The Chilean intertidal decapod fauna is characterized by the presence of a wide range of species along the whole continental territory and Peruvian coast and species reported only for the southern coast that can be shared with the southern Atlantic coast (Retamal 1981Retamal M.A. 1981. Catalogo ilustrado de los Crustáceos Decápodos de Chile. Gayana, (Zool.) 44: 1-110., Retamal and Moyano 2010Retamal M.A., Moyano H.I. 2010. Zoogeografía de los crustáceos decápodos chilenos marinos y dulceacuícola. Lat. Am. J. Aq. Res. 38: 302-328., Vega-Aguayo et al. 2018Vega-Aguayo R., Figueroa-Muñoz G., Retamal M.A., et al. 2018. Spatial distribution and abundance of Hemigrapsus crenulatus (H. Milne-Edwards, 1837) (Decapoda, Varunidae) in the Puerto Cisnes Estuary (44°S, Aysen region, Chile). Crustaceana 91: 1465-1482.). The ecological role of these decapods is detritivorous, and they inhabit mainly lower intertidal levels (Bahamonde and López 1969Bahamonde N., Lopez M. 1969. Cyclograpsus cinereus Dana, en biocenosis supramareales de Chile (Crustacea, Decapoda, Brachyura, Grapsidae). Bol. Mus. Nac. Hist. Nat. 29: 166-203., Sanhueza et al. 1975Sanhueza E., Bahamonde N., Lopez M.T. 1975. Petrolisthes granulosus (Guérin, 1835) en biocenosis supramareales de El Tabo (Crustacea: Decapoda: Anomura). Bol. Mus. Nac. Hist. Nat. 34: 121-136., Vega-Aguayo et al. 2018Vega-Aguayo R., Figueroa-Muñoz G., Retamal M.A., et al. 2018. Spatial distribution and abundance of Hemigrapsus crenulatus (H. Milne-Edwards, 1837) (Decapoda, Varunidae) in the Puerto Cisnes Estuary (44°S, Aysen region, Chile). Crustaceana 91: 1465-1482.).

The rocky shores between northern and southern central Chile (17-41°S) are characterized by the presence of coasts exposed to waves, with high productivity mainly in northern Chile because of the cold water of the Humboldt Stream that generates high species diversity (Santelices 1992Santelices B. 1992. Algas marinas de Chile. Distribución, ecología, utilización, diversidad. Ediciones Pontificia Universidad Católica de Chile, Santiago de Chile. 399 pp.). The rocky shores have high species richness because they provide environmental heterogeneity in term of microhabitats that can sustain high species diversity (Bahamonde and López 1969Bahamonde N., Lopez M. 1969. Cyclograpsus cinereus Dana, en biocenosis supramareales de Chile (Crustacea, Decapoda, Brachyura, Grapsidae). Bol. Mus. Nac. Hist. Nat. 29: 166-203., Sanhueza et al. 1975Sanhueza E., Bahamonde N., Lopez M.T. 1975. Petrolisthes granulosus (Guérin, 1835) en biocenosis supramareales de El Tabo (Crustacea: Decapoda: Anomura). Bol. Mus. Nac. Hist. Nat. 34: 121-136., Santelices 1992Santelices B. 1992. Algas marinas de Chile. Distribución, ecología, utilización, diversidad. Ediciones Pontificia Universidad Católica de Chile, Santiago de Chile. 399 pp.).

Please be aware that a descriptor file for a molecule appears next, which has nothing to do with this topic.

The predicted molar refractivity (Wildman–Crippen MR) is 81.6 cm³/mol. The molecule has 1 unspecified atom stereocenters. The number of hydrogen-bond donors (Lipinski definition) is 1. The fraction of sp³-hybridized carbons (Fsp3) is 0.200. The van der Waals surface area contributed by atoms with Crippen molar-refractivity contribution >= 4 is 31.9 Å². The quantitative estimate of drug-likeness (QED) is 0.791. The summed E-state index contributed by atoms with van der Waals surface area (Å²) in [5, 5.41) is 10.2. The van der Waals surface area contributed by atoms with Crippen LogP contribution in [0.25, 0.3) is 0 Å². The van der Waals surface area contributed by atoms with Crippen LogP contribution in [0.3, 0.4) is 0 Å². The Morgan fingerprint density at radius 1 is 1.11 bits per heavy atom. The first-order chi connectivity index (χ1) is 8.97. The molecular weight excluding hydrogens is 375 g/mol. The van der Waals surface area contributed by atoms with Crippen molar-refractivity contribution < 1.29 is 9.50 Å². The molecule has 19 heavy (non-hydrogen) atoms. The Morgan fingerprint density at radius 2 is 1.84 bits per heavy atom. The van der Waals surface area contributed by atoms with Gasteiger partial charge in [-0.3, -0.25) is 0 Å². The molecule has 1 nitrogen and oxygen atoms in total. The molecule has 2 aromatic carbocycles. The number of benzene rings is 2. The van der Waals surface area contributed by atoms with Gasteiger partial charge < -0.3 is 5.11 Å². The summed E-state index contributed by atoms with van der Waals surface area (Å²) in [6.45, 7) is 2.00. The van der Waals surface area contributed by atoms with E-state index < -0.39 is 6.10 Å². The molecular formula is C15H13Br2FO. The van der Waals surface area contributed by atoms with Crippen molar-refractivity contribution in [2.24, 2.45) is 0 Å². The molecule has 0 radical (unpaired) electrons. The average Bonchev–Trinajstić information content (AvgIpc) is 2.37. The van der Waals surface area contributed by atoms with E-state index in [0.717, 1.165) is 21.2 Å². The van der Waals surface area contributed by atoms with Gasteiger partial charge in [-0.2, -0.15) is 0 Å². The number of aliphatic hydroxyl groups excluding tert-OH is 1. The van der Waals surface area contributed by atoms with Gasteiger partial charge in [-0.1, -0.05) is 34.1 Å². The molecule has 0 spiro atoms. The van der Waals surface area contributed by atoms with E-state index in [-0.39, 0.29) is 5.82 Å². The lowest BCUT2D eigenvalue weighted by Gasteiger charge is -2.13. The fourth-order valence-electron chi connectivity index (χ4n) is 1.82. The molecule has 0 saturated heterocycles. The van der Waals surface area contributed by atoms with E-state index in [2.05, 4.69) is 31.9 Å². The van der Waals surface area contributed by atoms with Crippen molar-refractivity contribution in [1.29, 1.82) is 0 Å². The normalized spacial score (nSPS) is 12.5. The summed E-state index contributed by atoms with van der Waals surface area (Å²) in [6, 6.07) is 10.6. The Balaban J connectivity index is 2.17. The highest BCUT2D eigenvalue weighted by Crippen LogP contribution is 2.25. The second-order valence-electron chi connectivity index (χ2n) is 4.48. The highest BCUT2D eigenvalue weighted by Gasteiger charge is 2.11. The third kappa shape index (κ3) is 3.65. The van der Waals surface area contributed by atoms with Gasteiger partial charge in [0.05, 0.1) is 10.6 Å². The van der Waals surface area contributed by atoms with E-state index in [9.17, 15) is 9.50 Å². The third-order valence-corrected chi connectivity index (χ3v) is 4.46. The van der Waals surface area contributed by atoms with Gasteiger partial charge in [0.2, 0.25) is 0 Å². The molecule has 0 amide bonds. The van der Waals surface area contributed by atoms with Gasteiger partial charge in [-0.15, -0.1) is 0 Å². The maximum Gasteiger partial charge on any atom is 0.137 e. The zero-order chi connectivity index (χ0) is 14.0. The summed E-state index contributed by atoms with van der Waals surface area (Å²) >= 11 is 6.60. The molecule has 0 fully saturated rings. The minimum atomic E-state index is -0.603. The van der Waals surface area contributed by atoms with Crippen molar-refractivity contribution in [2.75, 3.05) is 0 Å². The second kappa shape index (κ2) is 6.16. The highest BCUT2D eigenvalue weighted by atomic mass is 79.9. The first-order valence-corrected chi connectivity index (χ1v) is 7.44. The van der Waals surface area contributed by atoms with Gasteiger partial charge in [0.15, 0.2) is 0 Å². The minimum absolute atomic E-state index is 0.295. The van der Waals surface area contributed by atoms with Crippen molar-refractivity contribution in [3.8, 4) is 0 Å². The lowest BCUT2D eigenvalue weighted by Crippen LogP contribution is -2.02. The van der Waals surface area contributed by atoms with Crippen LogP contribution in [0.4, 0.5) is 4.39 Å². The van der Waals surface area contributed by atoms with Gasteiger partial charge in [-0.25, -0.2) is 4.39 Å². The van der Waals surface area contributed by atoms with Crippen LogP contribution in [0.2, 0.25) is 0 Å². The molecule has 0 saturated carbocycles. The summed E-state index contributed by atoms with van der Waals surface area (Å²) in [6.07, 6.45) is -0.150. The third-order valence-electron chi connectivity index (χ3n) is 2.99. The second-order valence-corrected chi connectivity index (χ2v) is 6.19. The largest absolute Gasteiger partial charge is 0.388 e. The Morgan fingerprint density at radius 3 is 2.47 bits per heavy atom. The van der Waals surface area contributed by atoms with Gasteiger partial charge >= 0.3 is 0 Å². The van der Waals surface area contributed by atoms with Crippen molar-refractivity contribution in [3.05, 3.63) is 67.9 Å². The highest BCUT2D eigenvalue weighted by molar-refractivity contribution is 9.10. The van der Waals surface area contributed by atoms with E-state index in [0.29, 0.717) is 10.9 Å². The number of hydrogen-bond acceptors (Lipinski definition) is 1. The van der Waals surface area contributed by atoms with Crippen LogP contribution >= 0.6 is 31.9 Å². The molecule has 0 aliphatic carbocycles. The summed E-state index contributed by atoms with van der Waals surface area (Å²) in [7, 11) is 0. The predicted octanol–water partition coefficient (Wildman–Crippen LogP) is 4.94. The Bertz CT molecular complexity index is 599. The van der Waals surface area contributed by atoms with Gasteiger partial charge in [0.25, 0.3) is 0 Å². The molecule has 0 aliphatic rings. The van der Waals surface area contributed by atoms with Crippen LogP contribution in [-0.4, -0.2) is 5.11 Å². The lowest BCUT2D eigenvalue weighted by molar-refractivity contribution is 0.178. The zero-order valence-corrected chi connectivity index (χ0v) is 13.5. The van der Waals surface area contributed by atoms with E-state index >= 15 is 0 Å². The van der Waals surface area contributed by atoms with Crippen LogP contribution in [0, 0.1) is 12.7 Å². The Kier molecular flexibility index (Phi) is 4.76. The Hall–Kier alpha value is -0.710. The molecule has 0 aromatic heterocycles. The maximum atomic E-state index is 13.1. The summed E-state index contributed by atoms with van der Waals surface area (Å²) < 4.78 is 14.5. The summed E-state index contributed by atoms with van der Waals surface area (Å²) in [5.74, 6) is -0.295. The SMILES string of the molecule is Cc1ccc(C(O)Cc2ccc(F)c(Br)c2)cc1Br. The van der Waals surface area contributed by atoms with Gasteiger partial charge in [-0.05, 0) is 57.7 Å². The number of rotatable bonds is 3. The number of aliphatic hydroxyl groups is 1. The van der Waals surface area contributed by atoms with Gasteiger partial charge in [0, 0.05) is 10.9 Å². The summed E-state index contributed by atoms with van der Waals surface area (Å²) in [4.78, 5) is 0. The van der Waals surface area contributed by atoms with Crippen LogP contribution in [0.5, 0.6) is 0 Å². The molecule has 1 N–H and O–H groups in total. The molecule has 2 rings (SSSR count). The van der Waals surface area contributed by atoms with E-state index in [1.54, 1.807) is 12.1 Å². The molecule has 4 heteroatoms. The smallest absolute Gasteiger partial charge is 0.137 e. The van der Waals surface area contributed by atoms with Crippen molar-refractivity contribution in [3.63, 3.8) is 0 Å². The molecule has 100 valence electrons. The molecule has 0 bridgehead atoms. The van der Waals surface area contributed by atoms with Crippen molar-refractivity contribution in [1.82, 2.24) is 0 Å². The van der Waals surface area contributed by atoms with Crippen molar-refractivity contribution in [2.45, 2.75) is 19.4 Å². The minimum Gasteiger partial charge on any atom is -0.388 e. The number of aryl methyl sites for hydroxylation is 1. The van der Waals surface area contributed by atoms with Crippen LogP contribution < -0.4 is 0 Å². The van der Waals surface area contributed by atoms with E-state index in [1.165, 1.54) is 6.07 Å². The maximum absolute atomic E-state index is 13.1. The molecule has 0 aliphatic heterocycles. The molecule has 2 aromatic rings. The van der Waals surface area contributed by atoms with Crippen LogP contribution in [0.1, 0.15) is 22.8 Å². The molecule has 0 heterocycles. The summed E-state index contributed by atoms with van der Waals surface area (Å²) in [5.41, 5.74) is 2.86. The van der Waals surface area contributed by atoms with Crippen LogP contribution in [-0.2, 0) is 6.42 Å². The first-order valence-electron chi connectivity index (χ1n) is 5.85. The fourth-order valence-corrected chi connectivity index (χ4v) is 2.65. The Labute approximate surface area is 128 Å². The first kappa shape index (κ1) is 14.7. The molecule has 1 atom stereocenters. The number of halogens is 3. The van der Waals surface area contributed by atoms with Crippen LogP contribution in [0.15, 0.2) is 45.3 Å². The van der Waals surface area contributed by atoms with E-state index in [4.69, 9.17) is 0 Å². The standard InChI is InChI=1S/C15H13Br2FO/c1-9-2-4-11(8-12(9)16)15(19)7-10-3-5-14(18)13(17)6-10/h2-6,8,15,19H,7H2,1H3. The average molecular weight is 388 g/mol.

To the south of 41° latitude there are many inner seas and estuaries characterized by low salinity and relatively low productivity and species richness in comparison with northern and central Chilean rocky shores (Retamal 1969Retamal M.A. 1969. Hemigrapsus crenulatus (H. Milne Edwards, 1837), en el estero Lenga (Crustacea, Decapoda, Grapsidae). Bol. Soc. Biol. Concepción 13: 281-309., Santelices 1992Santelices B. 1992. Algas marinas de Chile. Distribución, ecología, utilización, diversidad. Ediciones Pontificia Universidad Católica de Chile, Santiago de Chile. 399 pp., Vega-Aguayo et al. 2018Vega-Aguayo R., Figueroa-Muñoz G., Retamal M.A., et al. 2018. Spatial distribution and abundance of Hemigrapsus crenulatus (H. Milne-Edwards, 1837) (Decapoda, Varunidae) in the Puerto Cisnes Estuary (44°S, Aysen region, Chile). Crustaceana 91: 1465-1482.). A similar situation has been reported for the southern Atlantic coast in Argentina (Boschi and Gavio 2005Boschi E.E., Gavio M. 2005. On the distribution of decapod crustaceans from the Magellan biogeographic provinces and the Antarctic region. Sci. Mar. 69: 195-200.).

Community ecology proposes the use of null models to determine whether communities are structured or random (Gotelli and Graves 1996Gotelli N.J. Graves G.R. 1996. Null models in ecology. Smithsonian Institution Press, Washington, DC. 368 pp.). One of the models proposed is called size overlap, which is based on the assumption that, in conditions of niche overlap, the ecological niche is shared by the involved species because of the absence of interspecific competence (Gotelli and Graves 1996Gotelli N.J. Graves G.R. 1996. Null models in ecology. Smithsonian Institution Press, Washington, DC. 368 pp., Gotelli and Entsminger 2009Gotelli N.J., Entsminger G.L. 2009. EcoSim: Null models software for ecology. Version 7. Acquired Intelligence Inc. & Kesey-Bear. Jericho, VT 05465. [Accessed: 02th May 2019]).